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following lines, which were inserted in the Gentleman's Magazine for the month of September, 1779.
“ No plausive satire in my derse I bear,
J. W. Mrs. C. is also the author of“ The Belle's Stratagem," a comedy, acted at Covent Garden, 1780. This had a run of upwards of twenty nights. “The School for Eloquence," an interlude, acted at Drury Lane, for Mr. Brereton's benefit, 1780, not printed; “The World asit Goes; or, A Trip to Montpelier,” a comedy, acted at Covent Garden, 1781. This piece was unfavourably received, which occasioned its being altered, and again brought forward under the title of “ Second Thoughts are best,” 1781, and was again unfavourably received. Neie ther of these are published. “ Which is the Man," comedy, acted at Covent Garden, 1782 ; " A Bold Stroke for a Husband,” comedy, acted at Covent Garden, 1783; “More Ways than one," comedy, acted at Covent Garden, 1783 ; “ A School for Grey Beards," comedy, acted at Drury Lane, 1786; “ The Fate of Sparta," tragedy, acted at Drury Lane, 1781. The poetical correspondence of “Della Crusca," and " Anna Matilda," engrossed so much of the públic attention, that the utmost ingenuity was exerted to remove the
veil of mystery from those two writers. It was at longth discovered that “ Anna Matilda” was Mrs. Cowley, and the “ Della Crusca," Mr. Merry. She is also the author of“ A Day in Turkey;" “The Town before you ;” and a poem" On the Siege of Acre,”
MR. CUMBERLAND'S MEMOIRS,
MR. CUMBERLAND, in his most interesting and intelligent Memoir of himself, observes—“ As Goldsmith in his Retaliation had served up the company, at the St. James's Coffee-house, under the similitude of various sorts of mçat, I had, in the mean time, figured them under that of liquors; which little poem I rather think was printed, but of this I am not sure."-Happening to possess a printed copy of the poetical jeu d'esprit in question, I transcribe it for insertion in your agreeable mélange.
“TO DOCTOR GOLDSMITH,
To Douglas,* fraught with learned stock
To JOHNSON, philosophic sage,
* Bishop of Salisbury.
Now fill the glass with gay Champagne,
Pour forth to REYNOLDS, without stint,
To Burke a pure libation bring,
Fill out my friend, the Dean of DERRY, * A bumper of conventual Sherry.
Give Ridge and HICKEY, generous souls! Of whiskey-punch convivial bowls; But let the kindred BURKES regale With potent draughts of Wicklow-ale : To C-k next, in order turn you, And grace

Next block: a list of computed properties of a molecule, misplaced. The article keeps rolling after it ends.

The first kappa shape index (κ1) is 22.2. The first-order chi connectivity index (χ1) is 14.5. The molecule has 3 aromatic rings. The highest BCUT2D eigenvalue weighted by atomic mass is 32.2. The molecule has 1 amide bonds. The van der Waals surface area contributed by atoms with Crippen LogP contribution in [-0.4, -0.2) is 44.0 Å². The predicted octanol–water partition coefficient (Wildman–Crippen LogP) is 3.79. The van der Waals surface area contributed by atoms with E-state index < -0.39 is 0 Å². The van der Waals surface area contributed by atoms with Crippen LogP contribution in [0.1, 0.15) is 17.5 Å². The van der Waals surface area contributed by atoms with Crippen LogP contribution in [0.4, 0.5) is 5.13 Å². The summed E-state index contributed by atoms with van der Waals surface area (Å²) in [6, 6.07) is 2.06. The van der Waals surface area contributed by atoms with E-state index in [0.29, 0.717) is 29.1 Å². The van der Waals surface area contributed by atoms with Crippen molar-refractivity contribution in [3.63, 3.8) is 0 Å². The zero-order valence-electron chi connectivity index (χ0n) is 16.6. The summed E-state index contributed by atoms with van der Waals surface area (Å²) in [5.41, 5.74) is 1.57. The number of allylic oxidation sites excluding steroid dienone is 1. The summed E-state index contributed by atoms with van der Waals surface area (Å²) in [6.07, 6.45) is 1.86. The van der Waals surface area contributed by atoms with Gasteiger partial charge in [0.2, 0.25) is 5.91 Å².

him with the vines of Ferney. Now, Doctor, thou’rt an honest sticker, So take your glass, and chuse your liquora Wilt have it steep'd in Alpine snows, Or damask'd at Silenus nose? With Wakefield's Vicar sip your tea, Or to Thalia drink with me? And, Doctor, I would have you know ito. An honest I, though humble, poet. I scorn the sneaker like a toad, Who drives his cart the Dover road; There, traitor to his country's trade, Smuggles vile scraps of French brocade; Hence with all such !--for you and I By English wares will live and die. Come, draw your chair and stir the fire;Here, boy !-a pot of Thrale's entire, * Dr. Barnard.
+ Dr. Goldsmith.
MR. EDITOR, Iy
your account of Professor Richardson, inserted in your Mirror for May, you have mistaken the name of the parish in which he was born. It was the parish of Aberfoil, or Aberfoyle, according to the orthography in the excellent description given of it in Sir John Sinclair's statistical account, and not Aberfail, of which his father was minister. You might likewise have added to the list of his works, that besides his well-known essays on Shakespeare, his anecdotes of Russia, and other performances, all his poems and plays have been lately published in two elegant octavo volunes. From these I shall select, as peculiarly suited to the subject of the slave. trade, now so interesting to the public, the following lines. .
Misery, worse than death,
candour. Dark suspicion clouds
Impute not guile, or an unfeeling breast.
the tortur'd sires bequeath'd
And nature, from the roaring torrent sigh’d. I shall add, as an example of the author's composition in rhyme, the following passage from his poem, entitled
THE COMPARATIVE EFFECTS OF AMBITION AND LUXURY.
Oft in the wilds, on Æina's swelling side,